In Galaxie 500’s incredible On Fire, the opener “Blue Thunder” immediately places the album—and the listener—into a state of motion. The iconic refrain of “I’ll drive so far away” never really addresses the place from which the speaker is so intent on leaving, letting the focus rest on the act of departure and the imagined “elsewhere” to which we’re going and being taken. Money’s sophomore album Suicide Songs is at times thematically and sonically reminiscent (with singer Jamie Lee even belting “I’m on fire” in “Night Came”), positing suicidal ideation as an act of departure from the self, offering a framework through which to explore and complicate the notion of identity formation as simultaneously oppressive and liberating.
Allow me to introduce you to The Oh Hellos. Siblings Tyler and Maggie Heath (center) formed a folk rock duo in 2011 and have since released three albums. Today, as you can see, they are supported by an army of musicians. The Oh Hellos are an independent band, meaning they are self-funded and do not belong to a record label.
Before you say “oh no, not another indie folk band,” hold your judgment and watch their NPR Tiny Desk Concert from December.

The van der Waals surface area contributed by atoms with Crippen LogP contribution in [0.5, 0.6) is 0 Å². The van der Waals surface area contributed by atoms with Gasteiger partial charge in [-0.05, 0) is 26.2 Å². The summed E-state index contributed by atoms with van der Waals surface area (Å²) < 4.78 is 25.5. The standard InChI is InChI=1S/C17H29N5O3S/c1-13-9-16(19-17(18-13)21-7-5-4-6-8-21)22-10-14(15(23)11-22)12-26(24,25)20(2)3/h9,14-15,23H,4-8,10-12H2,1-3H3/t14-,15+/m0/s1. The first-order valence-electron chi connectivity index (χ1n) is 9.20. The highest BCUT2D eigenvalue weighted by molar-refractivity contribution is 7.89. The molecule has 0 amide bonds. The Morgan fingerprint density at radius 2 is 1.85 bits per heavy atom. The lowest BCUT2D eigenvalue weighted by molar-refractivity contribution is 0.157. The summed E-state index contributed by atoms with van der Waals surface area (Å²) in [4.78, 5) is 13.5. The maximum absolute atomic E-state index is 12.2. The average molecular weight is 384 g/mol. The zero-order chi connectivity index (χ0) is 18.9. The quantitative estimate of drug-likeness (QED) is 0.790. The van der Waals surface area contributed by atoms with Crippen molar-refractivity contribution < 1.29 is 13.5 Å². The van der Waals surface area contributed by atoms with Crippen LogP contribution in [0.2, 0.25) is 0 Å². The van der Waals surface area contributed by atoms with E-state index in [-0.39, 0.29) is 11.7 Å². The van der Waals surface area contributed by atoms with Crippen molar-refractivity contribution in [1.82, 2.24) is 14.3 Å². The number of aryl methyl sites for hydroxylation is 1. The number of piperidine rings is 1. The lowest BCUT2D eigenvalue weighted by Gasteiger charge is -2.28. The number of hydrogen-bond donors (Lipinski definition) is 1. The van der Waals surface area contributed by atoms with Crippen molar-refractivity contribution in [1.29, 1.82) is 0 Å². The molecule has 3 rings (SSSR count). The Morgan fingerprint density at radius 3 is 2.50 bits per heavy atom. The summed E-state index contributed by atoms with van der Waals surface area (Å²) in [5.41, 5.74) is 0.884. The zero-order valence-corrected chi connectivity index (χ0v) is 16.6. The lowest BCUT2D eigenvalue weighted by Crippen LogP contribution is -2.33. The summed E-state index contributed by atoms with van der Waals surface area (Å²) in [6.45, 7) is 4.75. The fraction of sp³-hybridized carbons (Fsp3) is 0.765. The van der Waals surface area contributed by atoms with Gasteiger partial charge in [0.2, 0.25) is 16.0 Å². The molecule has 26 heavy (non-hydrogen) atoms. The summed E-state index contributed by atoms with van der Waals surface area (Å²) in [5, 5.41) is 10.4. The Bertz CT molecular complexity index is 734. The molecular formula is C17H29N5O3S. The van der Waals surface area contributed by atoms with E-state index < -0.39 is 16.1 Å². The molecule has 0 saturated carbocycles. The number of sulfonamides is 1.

Possibly one of the most notable things about Death of a Bachelor is that it is the first time Panic! at the Disco wrote an album with only one member. After the departure of drummer Spencer Smith in April 2015, Brendon Urie was left to carry on and write what actually may be the band’s best album yet. Already, it has done much better than the previous four. In its debut week, it sold more than 190,000 album units and scored a spot as number one on the US Billboard 200, the first album by the band to accomplish such a feat.
As always when we find ourselves awaiting a new soon-to-be-released Young Thug album/mixtape/symphony, we are living in a historic time. Slime Season 3 (SS3) is coming (Feb. 5th) and all we have to do is make it until then, which is easier said than done.